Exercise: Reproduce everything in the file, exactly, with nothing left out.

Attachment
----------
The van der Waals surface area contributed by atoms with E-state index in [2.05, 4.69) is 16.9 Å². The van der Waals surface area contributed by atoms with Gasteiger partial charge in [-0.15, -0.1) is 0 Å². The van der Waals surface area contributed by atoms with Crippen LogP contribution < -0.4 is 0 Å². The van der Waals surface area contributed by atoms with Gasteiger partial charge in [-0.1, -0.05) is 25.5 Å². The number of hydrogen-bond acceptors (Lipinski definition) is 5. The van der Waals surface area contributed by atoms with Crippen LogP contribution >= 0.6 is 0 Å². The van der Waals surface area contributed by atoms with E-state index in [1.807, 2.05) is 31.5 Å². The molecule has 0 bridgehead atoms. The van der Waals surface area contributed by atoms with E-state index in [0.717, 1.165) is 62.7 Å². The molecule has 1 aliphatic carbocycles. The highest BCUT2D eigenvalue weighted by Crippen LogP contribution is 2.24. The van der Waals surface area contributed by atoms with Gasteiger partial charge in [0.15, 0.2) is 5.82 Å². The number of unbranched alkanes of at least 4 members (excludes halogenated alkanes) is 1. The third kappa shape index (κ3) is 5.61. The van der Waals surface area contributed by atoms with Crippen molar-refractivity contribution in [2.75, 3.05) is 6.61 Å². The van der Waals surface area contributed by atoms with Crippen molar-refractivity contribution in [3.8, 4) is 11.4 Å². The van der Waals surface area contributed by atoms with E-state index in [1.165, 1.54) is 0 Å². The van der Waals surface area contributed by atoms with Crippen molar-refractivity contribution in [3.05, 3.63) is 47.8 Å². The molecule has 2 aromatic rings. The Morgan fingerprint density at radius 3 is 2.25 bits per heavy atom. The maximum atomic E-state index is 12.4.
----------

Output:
The van der Waals surface area contributed by atoms with E-state index in [2.05, 4.69) is 16.9 Å². The van der Waals surface area contributed by atoms with Gasteiger partial charge in [-0.15, -0.1) is 0 Å². The van der Waals surface area contributed by atoms with Crippen LogP contribution < -0.4 is 0 Å². The van der Waals surface area contributed by atoms with Gasteiger partial charge in [-0.1, -0.05) is 25.5 Å². The number of hydrogen-bond acceptors (Lipinski definition) is 5. The van der Waals surface area contributed by atoms with Crippen LogP contribution >= 0.6 is 0 Å². The van der Waals surface area contributed by atoms with E-state index in [1.807, 2.05) is 31.5 Å². The molecule has 0 bridgehead atoms. The van der Waals surface area contributed by atoms with E-state index in [0.717, 1.165) is 62.7 Å². The molecule has 1 aliphatic carbocycles. The highest BCUT2D eigenvalue weighted by Crippen LogP contribution is 2.24. The van der Waals surface area contributed by atoms with Gasteiger partial charge in [0.15, 0.2) is 5.82 Å². The number of unbranched alkanes of at least 4 members (excludes halogenated alkanes) is 1. The third kappa shape index (κ3) is 5.61. The van der Waals surface area contributed by atoms with Crippen molar-refractivity contribution in [2.75, 3.05) is 6.61 Å². The van der Waals surface area contributed by atoms with Crippen molar-refractivity contribution in [3.8, 4) is 11.4 Å². The van der Waals surface area contributed by atoms with E-state index in [1.165, 1.54) is 0 Å². The van der Waals surface area contributed by atoms with Crippen molar-refractivity contribution in [3.05, 3.63) is 47.8 Å². The molecule has 2 aromatic rings. The Morgan fingerprint density at radius 3 is 2.25 bits per heavy atom. The maximum atomic E-state index is 12.4.